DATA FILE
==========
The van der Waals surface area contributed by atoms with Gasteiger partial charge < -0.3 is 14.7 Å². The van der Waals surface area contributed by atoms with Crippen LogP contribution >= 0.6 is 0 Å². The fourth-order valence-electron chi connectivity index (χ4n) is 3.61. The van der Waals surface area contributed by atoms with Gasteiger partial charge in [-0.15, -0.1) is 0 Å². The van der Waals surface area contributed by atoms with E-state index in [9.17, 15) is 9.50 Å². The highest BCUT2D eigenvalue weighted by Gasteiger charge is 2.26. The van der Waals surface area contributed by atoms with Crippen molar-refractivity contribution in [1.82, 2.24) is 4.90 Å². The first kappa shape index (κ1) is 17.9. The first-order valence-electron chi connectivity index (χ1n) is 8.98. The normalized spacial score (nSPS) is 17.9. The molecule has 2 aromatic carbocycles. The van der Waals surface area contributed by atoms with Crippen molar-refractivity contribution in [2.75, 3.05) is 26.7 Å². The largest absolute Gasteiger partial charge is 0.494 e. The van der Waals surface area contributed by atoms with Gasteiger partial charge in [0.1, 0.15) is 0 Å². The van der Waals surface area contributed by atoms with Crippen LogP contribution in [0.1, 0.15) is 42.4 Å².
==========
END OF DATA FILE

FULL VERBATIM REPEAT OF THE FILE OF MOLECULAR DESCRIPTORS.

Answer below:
The van der Waals surface area contributed by atoms with Gasteiger partial charge < -0.3 is 14.7 Å². The van der Waals surface area contributed by atoms with Crippen LogP contribution >= 0.6 is 0 Å². The fourth-order valence-electron chi connectivity index (χ4n) is 3.61. The van der Waals surface area contributed by atoms with Gasteiger partial charge in [-0.15, -0.1) is 0 Å². The van der Waals surface area contributed by atoms with E-state index in [9.17, 15) is 9.50 Å². The highest BCUT2D eigenvalue weighted by Gasteiger charge is 2.26. The van der Waals surface area contributed by atoms with Crippen molar-refractivity contribution in [1.82, 2.24) is 4.90 Å². The first kappa shape index (κ1) is 17.9. The first-order valence-electron chi connectivity index (χ1n) is 8.98. The normalized spacial score (nSPS) is 17.9. The molecule has 2 aromatic carbocycles. The van der Waals surface area contributed by atoms with Crippen molar-refractivity contribution in [2.75, 3.05) is 26.7 Å². The largest absolute Gasteiger partial charge is 0.494 e. The van der Waals surface area contributed by atoms with Gasteiger partial charge in [0.1, 0.15) is 0 Å². The van der Waals surface area contributed by atoms with Crippen LogP contribution in [0.1, 0.15) is 42.4 Å².